U.S. Pat. No. 4,702,828 (Mehmert) improves on the previous patents by providing a plurality of rotatable prongs that are self cleaning. In addition, it includes a tamper proof guard which keeps more intelligent animals such as raccoons from opening the gate.
The prior art does not appear to completely solve the problems overcome by the present invention. For example, the two patents to Tenold include a movable, hinged door having plural small holes, but the holes are too small to allow large debris to pass through. Additionally, there is no indication that small animals, particularly intelligent animals such beavers, could not devise a way to force the doors of Tenold shut by piling debris against them.
The patent to Kahn shows a drainage pipe cover which could be fouled by large, elongated material such as sticks which become lodged perpendicular to the pipes which prevent animals from entering the Kahn device. The Kahn device is directed to preventing rodents from entering drain pipes, but is not designed to prevent animals such as beavers from piling debris against the device.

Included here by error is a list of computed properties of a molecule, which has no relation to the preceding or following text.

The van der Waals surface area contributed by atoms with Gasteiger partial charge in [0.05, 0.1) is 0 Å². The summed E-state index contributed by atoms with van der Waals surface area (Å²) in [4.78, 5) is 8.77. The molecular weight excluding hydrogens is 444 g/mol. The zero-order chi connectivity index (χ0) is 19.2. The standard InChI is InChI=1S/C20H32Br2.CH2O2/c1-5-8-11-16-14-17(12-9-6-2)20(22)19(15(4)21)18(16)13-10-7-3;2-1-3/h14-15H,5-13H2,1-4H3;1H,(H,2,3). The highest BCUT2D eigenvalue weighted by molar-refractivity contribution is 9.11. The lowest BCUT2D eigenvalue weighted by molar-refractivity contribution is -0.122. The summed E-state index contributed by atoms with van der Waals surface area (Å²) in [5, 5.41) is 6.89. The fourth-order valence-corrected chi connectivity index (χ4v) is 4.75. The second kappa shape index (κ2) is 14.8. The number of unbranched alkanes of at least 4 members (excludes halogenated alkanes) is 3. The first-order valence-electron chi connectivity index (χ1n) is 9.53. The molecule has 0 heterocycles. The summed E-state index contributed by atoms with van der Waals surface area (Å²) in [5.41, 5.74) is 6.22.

The Barlett device shares the disadvantage of Kahn in that the Barlett covers could be fouled by long materials such as sticks becoming horizontally lodged against the door, without providing sufficient force to open the doors. It is also possible that the doors of Barlett could become partially opened and stuck in the open position by the discharge of large amounts of bulk material. Further, since the doors of Barlett open only one way, beavers or similar animals could easily foul the device by piling debris against the doors and preventing them from moving outward.